Dina Asher-Smith’s world-beating exploits have made her a contender for the BBC’s Sports Personality of the Year award but she believes the best part of the event is the spotlight it shines on the unsung heroes of sport.
The 24-year-old became the first British woman to win a major global sprint title when she secured gold over 200 metres at the World Athletics Championships in Doha in October.
She is one of six contenders on the shortlist for the BBC prize in Aberdeen on Sunday night along with fellow track and field star Katarina Johnson-Thompson, England cricketer Ben Stokes, Manchester City forward Raheem Sterling, Formula One world champion Lewis Hamilton and Wales rugby captain Alun Wyn Jones.
Although she says it would be “pretty cool” to win, the award for unsung hero is one she will take a very keen interest in.
“I train with the coach (John Blackie) that I’ve had since I was eight years old so when I see people volunteering and doing amazing stuff for their community, selflessly, it’s something that really resonates with me because that’s how I met John,” she told the PA news agency.
“It’s vital to have those kind of people doing that work and giving up so much of their time and their energy to either giving people a safe space to have fun and meet friends, or if they’re coaching to an elite level, giving people the time and energy to fulfil their dreams.
“It’s something that sits really warmly with me. The awards shed light on things that might not be on the back pages of newspapers, but that deserve to be celebrated.”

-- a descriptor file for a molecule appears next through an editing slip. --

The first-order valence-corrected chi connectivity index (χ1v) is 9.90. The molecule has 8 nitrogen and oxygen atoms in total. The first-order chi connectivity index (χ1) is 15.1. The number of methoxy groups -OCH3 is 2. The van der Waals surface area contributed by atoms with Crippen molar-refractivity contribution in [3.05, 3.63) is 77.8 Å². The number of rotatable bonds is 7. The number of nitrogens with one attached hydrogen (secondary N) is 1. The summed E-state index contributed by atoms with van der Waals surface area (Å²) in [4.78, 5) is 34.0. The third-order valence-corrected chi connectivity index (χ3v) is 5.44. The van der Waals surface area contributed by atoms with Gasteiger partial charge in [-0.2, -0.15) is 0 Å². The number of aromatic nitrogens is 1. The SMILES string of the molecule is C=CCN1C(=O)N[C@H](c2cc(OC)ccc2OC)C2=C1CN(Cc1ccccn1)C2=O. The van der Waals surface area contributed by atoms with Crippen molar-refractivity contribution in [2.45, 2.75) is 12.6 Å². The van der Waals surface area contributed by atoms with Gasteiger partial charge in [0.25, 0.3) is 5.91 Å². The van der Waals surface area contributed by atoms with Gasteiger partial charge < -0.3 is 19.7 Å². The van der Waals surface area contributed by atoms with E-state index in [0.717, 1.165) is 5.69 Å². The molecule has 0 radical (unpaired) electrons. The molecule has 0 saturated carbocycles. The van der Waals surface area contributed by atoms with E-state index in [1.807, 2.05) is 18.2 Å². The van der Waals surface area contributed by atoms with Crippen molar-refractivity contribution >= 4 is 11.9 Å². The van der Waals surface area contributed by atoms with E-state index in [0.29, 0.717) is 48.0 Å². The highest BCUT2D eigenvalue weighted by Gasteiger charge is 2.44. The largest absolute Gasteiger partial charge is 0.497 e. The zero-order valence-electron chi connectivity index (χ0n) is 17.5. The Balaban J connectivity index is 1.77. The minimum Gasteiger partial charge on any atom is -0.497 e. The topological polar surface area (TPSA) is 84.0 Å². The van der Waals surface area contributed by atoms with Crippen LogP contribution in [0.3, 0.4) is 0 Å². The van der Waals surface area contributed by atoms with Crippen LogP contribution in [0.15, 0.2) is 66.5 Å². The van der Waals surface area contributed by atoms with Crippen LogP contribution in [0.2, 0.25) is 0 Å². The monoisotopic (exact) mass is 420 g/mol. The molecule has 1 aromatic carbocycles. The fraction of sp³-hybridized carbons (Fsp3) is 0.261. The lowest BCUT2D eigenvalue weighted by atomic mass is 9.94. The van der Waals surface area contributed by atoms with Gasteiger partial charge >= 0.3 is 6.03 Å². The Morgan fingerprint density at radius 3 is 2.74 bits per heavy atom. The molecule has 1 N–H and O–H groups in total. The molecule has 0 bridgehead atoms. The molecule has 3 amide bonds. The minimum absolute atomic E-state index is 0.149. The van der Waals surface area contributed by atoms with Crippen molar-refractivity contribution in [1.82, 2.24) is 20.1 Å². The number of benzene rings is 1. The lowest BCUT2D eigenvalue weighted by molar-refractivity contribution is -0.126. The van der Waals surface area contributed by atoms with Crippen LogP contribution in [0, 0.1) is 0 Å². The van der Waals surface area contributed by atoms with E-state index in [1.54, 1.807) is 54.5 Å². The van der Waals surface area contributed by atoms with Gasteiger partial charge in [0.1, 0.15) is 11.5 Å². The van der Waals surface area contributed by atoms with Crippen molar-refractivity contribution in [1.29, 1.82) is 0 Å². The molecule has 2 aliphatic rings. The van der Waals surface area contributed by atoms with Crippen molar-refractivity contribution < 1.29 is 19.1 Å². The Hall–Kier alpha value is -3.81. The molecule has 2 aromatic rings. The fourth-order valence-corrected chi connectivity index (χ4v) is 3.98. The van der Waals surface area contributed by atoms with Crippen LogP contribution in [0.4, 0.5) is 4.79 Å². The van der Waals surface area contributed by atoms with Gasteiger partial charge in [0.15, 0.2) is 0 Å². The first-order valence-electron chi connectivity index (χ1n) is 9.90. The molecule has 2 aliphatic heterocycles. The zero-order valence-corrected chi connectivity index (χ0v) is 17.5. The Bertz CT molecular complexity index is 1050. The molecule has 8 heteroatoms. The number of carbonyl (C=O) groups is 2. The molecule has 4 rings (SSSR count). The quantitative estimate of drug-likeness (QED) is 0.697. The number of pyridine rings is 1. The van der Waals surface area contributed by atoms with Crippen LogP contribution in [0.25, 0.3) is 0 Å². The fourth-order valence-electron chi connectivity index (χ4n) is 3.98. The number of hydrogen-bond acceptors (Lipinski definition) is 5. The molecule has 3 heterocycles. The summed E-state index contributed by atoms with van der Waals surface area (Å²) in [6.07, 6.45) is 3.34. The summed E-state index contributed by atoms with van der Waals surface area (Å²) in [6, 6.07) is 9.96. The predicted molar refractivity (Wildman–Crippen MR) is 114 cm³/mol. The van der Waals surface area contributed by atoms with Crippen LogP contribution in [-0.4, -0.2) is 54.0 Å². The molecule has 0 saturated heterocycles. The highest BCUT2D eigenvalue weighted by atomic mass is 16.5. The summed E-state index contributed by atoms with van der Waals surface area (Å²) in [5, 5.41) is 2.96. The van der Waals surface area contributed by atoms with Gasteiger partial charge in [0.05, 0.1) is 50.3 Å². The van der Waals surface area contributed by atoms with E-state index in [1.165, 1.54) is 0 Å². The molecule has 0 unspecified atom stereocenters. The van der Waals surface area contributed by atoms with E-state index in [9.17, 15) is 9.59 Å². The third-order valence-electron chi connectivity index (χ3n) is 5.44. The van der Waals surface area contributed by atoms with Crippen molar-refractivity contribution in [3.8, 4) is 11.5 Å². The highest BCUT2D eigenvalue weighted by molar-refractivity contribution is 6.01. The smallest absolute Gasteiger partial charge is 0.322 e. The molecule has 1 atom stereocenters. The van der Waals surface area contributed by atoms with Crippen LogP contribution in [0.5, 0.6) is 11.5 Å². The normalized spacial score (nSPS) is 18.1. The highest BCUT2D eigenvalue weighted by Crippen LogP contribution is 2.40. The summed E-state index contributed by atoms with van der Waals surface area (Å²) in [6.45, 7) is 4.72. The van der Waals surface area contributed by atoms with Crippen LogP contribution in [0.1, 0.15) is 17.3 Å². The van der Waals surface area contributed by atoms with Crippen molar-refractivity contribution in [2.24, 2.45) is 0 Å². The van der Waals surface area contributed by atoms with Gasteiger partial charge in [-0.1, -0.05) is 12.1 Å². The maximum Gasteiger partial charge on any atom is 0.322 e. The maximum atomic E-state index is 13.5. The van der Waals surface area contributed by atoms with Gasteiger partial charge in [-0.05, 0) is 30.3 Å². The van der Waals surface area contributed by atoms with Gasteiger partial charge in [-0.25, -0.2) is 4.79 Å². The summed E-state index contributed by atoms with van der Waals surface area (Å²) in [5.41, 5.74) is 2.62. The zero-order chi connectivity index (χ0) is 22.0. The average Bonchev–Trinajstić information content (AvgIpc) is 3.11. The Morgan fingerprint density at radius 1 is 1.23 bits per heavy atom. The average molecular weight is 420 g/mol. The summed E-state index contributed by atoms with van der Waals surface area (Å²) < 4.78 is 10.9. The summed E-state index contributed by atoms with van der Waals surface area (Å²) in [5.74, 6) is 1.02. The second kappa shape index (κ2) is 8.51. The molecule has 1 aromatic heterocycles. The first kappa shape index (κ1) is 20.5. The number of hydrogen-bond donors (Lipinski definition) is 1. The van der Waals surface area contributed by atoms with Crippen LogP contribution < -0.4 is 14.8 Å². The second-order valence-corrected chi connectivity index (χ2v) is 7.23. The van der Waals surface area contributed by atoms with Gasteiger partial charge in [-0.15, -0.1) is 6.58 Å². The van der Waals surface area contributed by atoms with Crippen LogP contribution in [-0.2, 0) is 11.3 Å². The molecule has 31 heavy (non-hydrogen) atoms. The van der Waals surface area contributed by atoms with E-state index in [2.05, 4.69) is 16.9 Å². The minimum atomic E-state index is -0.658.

Fifteen people from across the UK are nominated for the Unsung Hero award, with the winner to be revealed in Sunday night’s show on BBC One.
This year's #BBCUnsunghero for the EAST:
— BBC Get Inspired (@bbcgetinspired) December 11, 2019
To give a flavour of the nominees, the north-west regional candidate is Peter Hill, who is the chair and founder of Place 2 Place FC, which uses five-a-side football as a casual environment in which to start conversations about mental health. Another is Mike Haines, who set up the City of Cambridge Disability Swimming Club after witnessing a disabled child being ignored in a swimming session.
Asher-Smith speaks fondly of her own coach Blackie, and of how critical he has been to her success.
“He’s like a second dad to me,” she said.
“I am completely biased obviously but I think he deserves all the plaudits he gets. He doesn’t want to make a fuss or chase the limelight.
“But he’s such a talented, intelligent and patient man and I know I wouldn’t be world champion, or the athlete or woman that I am today, without John’s influence and his wisdom. I’ve got loads of time for John.”